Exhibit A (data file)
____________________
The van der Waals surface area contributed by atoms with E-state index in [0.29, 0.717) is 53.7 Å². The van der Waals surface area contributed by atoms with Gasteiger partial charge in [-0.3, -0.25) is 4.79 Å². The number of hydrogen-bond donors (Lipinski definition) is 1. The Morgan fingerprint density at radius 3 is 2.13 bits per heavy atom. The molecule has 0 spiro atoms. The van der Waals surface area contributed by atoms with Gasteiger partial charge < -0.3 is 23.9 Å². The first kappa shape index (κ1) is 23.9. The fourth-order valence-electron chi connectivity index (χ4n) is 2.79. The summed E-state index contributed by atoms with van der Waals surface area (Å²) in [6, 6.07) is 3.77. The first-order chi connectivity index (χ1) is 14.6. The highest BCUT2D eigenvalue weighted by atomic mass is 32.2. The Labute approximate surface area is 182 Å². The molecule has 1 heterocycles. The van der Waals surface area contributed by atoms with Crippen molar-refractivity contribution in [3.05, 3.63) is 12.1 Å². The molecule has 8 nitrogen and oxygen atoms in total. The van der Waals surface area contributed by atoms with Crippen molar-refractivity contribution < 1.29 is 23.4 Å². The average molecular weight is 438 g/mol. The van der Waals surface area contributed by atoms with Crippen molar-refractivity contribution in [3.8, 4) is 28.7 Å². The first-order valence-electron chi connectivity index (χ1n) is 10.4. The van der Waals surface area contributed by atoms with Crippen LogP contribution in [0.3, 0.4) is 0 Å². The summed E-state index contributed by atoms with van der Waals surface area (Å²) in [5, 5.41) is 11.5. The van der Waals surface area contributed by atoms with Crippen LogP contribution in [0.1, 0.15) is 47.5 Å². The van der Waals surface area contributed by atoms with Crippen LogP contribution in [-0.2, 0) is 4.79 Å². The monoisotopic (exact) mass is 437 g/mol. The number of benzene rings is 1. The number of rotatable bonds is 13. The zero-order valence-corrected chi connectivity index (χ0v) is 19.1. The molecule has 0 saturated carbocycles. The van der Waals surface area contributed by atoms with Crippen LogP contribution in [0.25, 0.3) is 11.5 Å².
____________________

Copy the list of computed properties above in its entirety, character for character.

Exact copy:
The van der Waals surface area contributed by atoms with E-state index in [0.29, 0.717) is 53.7 Å². The van der Waals surface area contributed by atoms with Gasteiger partial charge in [-0.3, -0.25) is 4.79 Å². The number of hydrogen-bond donors (Lipinski definition) is 1. The Morgan fingerprint density at radius 3 is 2.13 bits per heavy atom. The molecule has 0 spiro atoms. The van der Waals surface area contributed by atoms with Gasteiger partial charge < -0.3 is 23.9 Å². The first kappa shape index (κ1) is 23.9. The fourth-order valence-electron chi connectivity index (χ4n) is 2.79. The summed E-state index contributed by atoms with van der Waals surface area (Å²) in [6, 6.07) is 3.77. The first-order chi connectivity index (χ1) is 14.6. The highest BCUT2D eigenvalue weighted by atomic mass is 32.2. The Labute approximate surface area is 182 Å². The molecule has 1 heterocycles. The van der Waals surface area contributed by atoms with Crippen molar-refractivity contribution in [3.05, 3.63) is 12.1 Å². The molecule has 8 nitrogen and oxygen atoms in total. The van der Waals surface area contributed by atoms with Crippen molar-refractivity contribution < 1.29 is 23.4 Å². The average molecular weight is 438 g/mol. The van der Waals surface area contributed by atoms with Crippen molar-refractivity contribution in [3.8, 4) is 28.7 Å². The first-order valence-electron chi connectivity index (χ1n) is 10.4. The van der Waals surface area contributed by atoms with Crippen LogP contribution in [0.3, 0.4) is 0 Å². The summed E-state index contributed by atoms with van der Waals surface area (Å²) in [5, 5.41) is 11.5. The van der Waals surface area contributed by atoms with Crippen LogP contribution in [0.1, 0.15) is 47.5 Å². The van der Waals surface area contributed by atoms with Crippen LogP contribution in [-0.2, 0) is 4.79 Å². The monoisotopic (exact) mass is 437 g/mol. The number of benzene rings is 1. The number of rotatable bonds is 13. The zero-order valence-corrected chi connectivity index (χ0v) is 19.1. The molecule has 0 saturated carbocycles. The van der Waals surface area contributed by atoms with Crippen LogP contribution in [0.25, 0.3) is 11.5 Å².